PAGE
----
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Long-term complications associated with breast-conservation surgery and radiotherapy



Breast-conservation surgery plus radiotherapy has become the standard of care for early-stage breast cancer; we evaluated its long-term complications.


We selected patients treated with surgery and radiotherapy between January 1990 and December 1992 (an era in which standard radiation dosages were used) with follow-up for at least 1 year. Patients were prospectively monitored for treatment-related complications. Median follow-up time was 89 months.


A total of 294 patients met the selection criteria. Grade 2 or higher late complications were identified in 29 patients and included arm edema in 13 patients, breast skin fibrosis in 12, decreased range of motion in 4, pneumonitis in 2, neuropathy in 2, fat necrosis in 1, and rib fracture in 1. Arm edema was more common after lumpectomy plus axillary node dissection than after lumpectomy alone. Arm edema occurred in 18% of patients who underwent surgery plus irradiation of the lymph nodes and 10% who underwent surgery without nodal irradiation.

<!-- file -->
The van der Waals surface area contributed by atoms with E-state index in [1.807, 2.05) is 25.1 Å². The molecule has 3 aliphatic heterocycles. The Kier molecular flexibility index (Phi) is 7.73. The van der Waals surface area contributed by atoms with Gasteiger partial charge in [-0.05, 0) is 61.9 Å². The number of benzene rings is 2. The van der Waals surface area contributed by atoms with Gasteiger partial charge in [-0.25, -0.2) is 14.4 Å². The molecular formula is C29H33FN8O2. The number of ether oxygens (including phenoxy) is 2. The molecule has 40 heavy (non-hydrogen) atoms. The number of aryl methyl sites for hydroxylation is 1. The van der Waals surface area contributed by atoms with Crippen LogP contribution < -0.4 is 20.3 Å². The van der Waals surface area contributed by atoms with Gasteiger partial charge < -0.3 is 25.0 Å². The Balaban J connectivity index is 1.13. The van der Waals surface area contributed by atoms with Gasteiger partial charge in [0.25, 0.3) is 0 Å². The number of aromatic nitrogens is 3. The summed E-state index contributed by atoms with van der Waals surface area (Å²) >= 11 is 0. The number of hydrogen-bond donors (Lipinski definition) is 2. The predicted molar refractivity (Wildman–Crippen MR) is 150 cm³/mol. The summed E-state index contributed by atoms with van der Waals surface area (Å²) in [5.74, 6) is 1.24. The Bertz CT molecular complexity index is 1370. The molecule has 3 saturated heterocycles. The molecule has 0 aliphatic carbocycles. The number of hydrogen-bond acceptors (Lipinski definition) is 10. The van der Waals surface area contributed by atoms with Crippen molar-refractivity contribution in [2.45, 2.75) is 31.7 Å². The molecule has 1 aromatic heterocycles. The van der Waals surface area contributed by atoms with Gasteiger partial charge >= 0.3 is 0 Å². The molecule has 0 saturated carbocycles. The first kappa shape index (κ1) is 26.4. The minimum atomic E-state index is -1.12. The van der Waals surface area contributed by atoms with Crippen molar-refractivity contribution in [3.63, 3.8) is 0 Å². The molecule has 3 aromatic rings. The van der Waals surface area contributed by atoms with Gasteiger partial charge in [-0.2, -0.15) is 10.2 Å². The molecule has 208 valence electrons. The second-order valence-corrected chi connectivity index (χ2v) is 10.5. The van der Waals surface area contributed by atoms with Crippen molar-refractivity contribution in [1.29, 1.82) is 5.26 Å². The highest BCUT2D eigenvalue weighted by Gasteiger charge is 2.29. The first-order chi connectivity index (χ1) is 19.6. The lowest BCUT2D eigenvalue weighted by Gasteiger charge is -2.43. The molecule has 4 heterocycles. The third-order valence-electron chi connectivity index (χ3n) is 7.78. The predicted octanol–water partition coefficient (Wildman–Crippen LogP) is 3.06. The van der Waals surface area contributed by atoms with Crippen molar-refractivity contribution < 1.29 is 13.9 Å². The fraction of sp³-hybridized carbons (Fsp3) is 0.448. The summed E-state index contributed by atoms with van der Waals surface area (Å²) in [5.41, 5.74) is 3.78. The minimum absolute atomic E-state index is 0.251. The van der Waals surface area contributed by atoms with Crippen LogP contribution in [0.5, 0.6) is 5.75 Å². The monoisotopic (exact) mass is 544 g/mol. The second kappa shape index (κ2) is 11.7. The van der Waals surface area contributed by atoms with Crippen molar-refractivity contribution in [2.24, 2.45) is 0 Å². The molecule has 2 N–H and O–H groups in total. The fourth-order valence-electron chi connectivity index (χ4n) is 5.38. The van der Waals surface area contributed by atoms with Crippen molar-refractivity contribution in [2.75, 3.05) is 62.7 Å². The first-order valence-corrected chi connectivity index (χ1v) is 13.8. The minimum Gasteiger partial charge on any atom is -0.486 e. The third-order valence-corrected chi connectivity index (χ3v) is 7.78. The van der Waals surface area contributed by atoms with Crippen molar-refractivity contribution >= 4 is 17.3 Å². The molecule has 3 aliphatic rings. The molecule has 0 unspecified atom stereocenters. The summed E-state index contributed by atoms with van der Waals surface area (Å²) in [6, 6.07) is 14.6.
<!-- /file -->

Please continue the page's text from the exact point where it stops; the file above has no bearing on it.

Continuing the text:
Breast-conservation surgery plus radiotherapy was associated with grade 2 or higher complications in only 9.9% of patients. Half of these complications were attributable to axillary dissection, it is hoped that lower complication rates can be achieved with sentinel lymph node biopsy.

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Correspondence to Kelly K. Hunt MD.

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Meric, F., Buchholz, T.A., Mirza, N.Q. et al. Long-term complications associated with breast-conservation surgery and radiotherapy. Annals of Surgical Oncology 9, 543–549 (2002). https://doi.org/10.1007/BF02573889

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Key Words

  • Breast cancer
  • Radiotherapy
  • Complication
  • Morbidity
  • Arm edema